BEd (Early Childhood and Primary) (Hons 1); PhD
Dr Sheena Elwick is a lecturer in the Faculty of Arts and Education at Charles Sturt University, Albury. Sheena joined the university in a full-time capacity in 2013, following her employment as a sessional lecturer since 2005. Sheena has a broad range of experience in primary school and early childhood education and care settings, both as a practitioner and as a teacher educator. As a practitioner, she has worked in long day care, mobile childcare, and also primary school settings in both NSW and Victoria. She has also held several leadership positions in each of these settings, including Mathematics Coordinator (F-6) and Common Curriculum Numeracy Team Leader (F-12). She has a strong understanding of early childhood education and care national legislation, government policies and regulations; also, current primary school curriculum documents.
Sheena's current research interests include building on her PhD study by further articulating the notion of philosophical-empirical inquiry, particularly in relation to the combining of Merleau-Ponty's philosophy with educational empirical research. She is also further exploring the use of 'baby-cam' as a tool for promoting educators' ongoing learning and reflection in relation to their work with infants. A new research focus that has emerged in response to Sheena's commitment to the cultivation of a compassionate and just society for all children is the provision of educational advocacy and support for children living in Out-of-Home Care.
Sheena's broad range of experience in both primary school and early childhood settings enables her to be involved in writing, leading, reviewing and delivering a wide range of subjects across several undergraduate degree programs. Those subjects currently include a focus on: child development (birth to 12 years of age); maths and science; workplace learning (primary and early childhood); play and learning; and, planning for diverse learners.
Membership of professional associations
Scholarly and professional activities (beyond CSU)
CSU committee and working party contributions
Elwick, S. (2016). A philosophical-empirical interrogation of infant participation in research. (Doctoral Thesis), Charles Sturt University, Australia.
Elwick, S., Bradley, B., & Sumsion, J. (2016). Creating spaces for infants to influence practice: The encounter, ecart, reversibility and ethical reflection. In S. Farquhar & E.J. White (Eds.). Philosophy and pedagogy of early childhood. London: Taylor & Francis.
McLeod, S., Elwick, S., & Stratigos, T. (2014). What infants talk about: Comparing parents' and educators' insights. In L. Harrison & J. Sumsion (Eds.). Lived spaces of infant-toddler education and care: Exploring Diverse Perspectives on Theory, Research and Practice (pp. 173-185). Dordrecht: Springer.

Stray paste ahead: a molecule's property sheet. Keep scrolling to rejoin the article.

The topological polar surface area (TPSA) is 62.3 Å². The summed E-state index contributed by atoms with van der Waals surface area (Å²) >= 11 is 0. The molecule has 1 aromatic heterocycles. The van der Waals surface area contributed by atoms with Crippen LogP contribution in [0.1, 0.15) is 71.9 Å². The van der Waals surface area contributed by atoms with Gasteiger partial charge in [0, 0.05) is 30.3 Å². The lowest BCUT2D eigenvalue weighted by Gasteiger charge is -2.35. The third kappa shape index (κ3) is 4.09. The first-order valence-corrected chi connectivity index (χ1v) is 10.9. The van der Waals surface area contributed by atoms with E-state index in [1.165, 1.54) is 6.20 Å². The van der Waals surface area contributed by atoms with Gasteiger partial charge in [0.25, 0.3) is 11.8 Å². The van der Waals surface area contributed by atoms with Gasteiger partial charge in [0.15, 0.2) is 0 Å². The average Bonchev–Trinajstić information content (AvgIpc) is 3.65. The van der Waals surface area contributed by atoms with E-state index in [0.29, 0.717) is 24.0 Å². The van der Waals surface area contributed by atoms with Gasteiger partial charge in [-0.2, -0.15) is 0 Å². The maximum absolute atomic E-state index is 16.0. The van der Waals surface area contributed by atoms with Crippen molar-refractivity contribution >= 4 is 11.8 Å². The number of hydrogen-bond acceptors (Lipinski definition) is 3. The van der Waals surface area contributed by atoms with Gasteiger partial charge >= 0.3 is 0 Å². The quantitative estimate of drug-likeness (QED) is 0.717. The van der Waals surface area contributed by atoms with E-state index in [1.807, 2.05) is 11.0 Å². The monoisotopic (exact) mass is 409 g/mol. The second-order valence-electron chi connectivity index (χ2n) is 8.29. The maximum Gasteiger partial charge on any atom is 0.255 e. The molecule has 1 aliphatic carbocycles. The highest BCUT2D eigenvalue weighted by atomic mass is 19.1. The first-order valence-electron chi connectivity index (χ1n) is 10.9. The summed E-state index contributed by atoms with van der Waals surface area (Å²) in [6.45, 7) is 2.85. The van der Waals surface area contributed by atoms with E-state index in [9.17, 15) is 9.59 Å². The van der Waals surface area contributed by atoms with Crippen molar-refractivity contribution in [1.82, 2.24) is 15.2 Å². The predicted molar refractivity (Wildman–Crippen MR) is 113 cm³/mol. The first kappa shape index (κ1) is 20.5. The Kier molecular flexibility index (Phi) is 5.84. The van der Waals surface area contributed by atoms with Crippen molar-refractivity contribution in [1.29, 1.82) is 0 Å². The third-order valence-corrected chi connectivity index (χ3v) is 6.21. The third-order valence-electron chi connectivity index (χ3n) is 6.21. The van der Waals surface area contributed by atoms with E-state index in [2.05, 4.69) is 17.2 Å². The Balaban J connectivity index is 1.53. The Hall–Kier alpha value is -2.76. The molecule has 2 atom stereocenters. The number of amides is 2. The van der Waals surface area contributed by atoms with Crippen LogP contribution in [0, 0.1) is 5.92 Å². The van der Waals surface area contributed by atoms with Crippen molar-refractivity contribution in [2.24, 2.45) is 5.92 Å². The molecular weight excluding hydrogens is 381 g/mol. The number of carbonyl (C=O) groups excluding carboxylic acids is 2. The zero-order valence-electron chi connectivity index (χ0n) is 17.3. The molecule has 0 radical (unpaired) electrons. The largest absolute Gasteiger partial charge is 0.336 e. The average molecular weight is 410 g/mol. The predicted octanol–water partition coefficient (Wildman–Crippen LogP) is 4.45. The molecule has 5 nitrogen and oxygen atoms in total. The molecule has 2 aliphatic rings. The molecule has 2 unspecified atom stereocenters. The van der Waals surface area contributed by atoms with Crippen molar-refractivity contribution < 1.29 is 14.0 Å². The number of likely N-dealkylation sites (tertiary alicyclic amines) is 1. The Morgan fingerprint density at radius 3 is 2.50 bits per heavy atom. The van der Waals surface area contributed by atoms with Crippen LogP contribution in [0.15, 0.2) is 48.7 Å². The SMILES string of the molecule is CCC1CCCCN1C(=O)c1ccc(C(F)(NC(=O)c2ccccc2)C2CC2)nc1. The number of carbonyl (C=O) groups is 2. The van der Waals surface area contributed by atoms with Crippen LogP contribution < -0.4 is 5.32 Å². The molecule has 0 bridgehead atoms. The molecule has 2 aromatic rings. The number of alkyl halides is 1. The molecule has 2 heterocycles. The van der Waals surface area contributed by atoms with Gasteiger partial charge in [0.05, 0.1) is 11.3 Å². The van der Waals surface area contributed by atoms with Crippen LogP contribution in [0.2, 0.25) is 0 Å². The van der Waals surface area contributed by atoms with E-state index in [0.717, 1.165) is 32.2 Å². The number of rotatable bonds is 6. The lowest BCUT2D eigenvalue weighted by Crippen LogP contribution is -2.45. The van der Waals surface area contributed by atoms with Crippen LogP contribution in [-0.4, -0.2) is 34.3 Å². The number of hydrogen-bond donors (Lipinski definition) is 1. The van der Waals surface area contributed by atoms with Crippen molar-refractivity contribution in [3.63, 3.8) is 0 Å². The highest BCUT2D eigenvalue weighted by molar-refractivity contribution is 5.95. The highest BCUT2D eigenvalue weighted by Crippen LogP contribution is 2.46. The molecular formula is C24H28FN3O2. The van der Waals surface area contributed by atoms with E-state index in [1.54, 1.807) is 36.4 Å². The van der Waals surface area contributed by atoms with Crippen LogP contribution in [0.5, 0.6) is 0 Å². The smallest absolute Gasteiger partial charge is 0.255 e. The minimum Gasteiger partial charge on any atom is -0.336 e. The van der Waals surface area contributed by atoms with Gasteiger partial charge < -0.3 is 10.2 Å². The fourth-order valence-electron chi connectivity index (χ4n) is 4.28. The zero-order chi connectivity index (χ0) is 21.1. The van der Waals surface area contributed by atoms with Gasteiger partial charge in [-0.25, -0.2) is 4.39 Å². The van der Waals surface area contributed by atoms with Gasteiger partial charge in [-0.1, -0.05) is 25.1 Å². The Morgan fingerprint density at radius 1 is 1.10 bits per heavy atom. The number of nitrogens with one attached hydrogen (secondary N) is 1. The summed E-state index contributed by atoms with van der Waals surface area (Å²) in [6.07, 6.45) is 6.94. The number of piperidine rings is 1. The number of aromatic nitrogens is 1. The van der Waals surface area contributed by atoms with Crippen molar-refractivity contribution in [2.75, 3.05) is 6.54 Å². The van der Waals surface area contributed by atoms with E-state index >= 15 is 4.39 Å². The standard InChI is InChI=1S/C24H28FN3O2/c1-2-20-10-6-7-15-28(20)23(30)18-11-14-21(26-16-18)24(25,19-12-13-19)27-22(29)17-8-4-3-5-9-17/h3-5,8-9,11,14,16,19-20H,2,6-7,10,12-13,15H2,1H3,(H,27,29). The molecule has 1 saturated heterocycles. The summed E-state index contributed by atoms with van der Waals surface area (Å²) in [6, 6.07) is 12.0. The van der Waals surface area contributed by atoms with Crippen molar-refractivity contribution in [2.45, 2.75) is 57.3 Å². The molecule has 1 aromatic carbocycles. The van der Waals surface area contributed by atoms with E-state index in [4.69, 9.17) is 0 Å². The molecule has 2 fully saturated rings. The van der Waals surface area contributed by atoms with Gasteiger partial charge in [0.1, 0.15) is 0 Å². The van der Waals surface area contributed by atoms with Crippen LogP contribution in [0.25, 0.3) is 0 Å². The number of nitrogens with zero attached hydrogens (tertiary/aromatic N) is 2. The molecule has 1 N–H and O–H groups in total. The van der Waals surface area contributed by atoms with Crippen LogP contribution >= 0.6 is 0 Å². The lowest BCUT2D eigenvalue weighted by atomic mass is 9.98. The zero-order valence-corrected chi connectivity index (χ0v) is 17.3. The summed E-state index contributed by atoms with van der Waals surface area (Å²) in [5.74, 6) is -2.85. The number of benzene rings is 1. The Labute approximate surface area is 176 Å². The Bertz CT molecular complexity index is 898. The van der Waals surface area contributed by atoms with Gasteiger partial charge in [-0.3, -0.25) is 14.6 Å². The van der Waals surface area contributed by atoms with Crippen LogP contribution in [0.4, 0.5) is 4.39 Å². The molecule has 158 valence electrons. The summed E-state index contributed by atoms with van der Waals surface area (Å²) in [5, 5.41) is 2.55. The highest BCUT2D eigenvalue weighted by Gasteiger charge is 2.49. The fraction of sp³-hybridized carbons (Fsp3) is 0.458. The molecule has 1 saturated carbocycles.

Harrison, L., Elwick, S., Vallotten, C. & Kappler, G. (2014). Spending time with others: A time use diary for infant toddler childcare. In L. Harrison & J. Sumsion (Eds.). Lived spaces of infant-toddler education and care: Exploring Diverse Perspectives on Theory, Research and Practice (pp.59-74). Dordrecht: Springer.
Sumsion, J., Bradley, B.S., Stratigos, T., & Elwick, S. (2013). 'Baby cam' and participatory research with infants: A case study of critical reflexivity. In M. Fleer & A. Ridgeway (Eds.). Visual Methodologies and Digital Tools for Researching with Young Children: Transforming Visuality (pp. 169-191). Dordrecht: Springer.
Press, F., Bradley, B., Harrison, L., Goodfellow, J., McLeod, S., Sumsion, J., Elwick, S., & Stratigos, T. (2011). Listening to infants about what life is like in childcare: A mosaic approach. In S. Roulston & S. McLeod (Eds.). Listening to children and young people with speech, language and communication needs (pp.241-249). London: J&R Press.
Elwick, S., (2015). 'Baby-cam' and researching with infants: Viewer, image and (not)knowing. Contemporary Issues in Early Childhood. 16(4), 322-338. doi: 10.1177/1463949115616321
Elwick, S., Bradley, B., & Sumsion, J. (2014). Creating spaces for infants to influence practice: The encounter, ecart, reversibility and ethical reflection. Educational Philosophy and Theory, 46(8), 873-885. doi: 10.1080/00131857.2013.780231
Elwick, S., Bradley, B., & Sumsion, J. (2014). Infants as Others: Uncertainties, difficulties, and (im)possibilities in researching infants' lives. International Journal of Qualitative Studies in Education, 27(2), 196-213. doi:10.1080/09518398.2012.737043
Elwick, S., & Sumsion, J. (2013). Moving beyond utilitarian perspectives of infant participation in participatory research: Film-mediated research encounters. International Journal of Early Years Education, 21(4), 336-347. doi: 10.1080/09669760.2013.867165
Bradley, B., Sumsion, J., Stratigos, T., & Elwick, S. (2012). Baby events: Assembling descriptions of infants in family day care. Contemporary Issues in Early Childhood, 13(2), 141-153. doi: 10.2304/ciec.2012.13.2.141
Goodfellow, J., Elwick, S., Stratigos, T., Sumsion, J., Press, F., Harrison, L., McLeod, S., & Bradley, B. (2011). Infants' lives in childcare: Crafting research evidence. The First Years Nga Tau Tuatahi New Zealand Journal of Infant and Toddler Education 13(2), 43-48.
Elwick, S., & Sumsion, J. (2013). The Infants' Lives in Childcare (ILC) research project: A summary of key findings and outcomes. JiGSAW. 65Autumn, 23-24.Elwick, S., & Sumsion, J. (2013). Infants' Lives in Childcare (ILC) final report for industry partners: KU Children's Services and Family Day Care Australia. Bathurst: Charles Sturt University.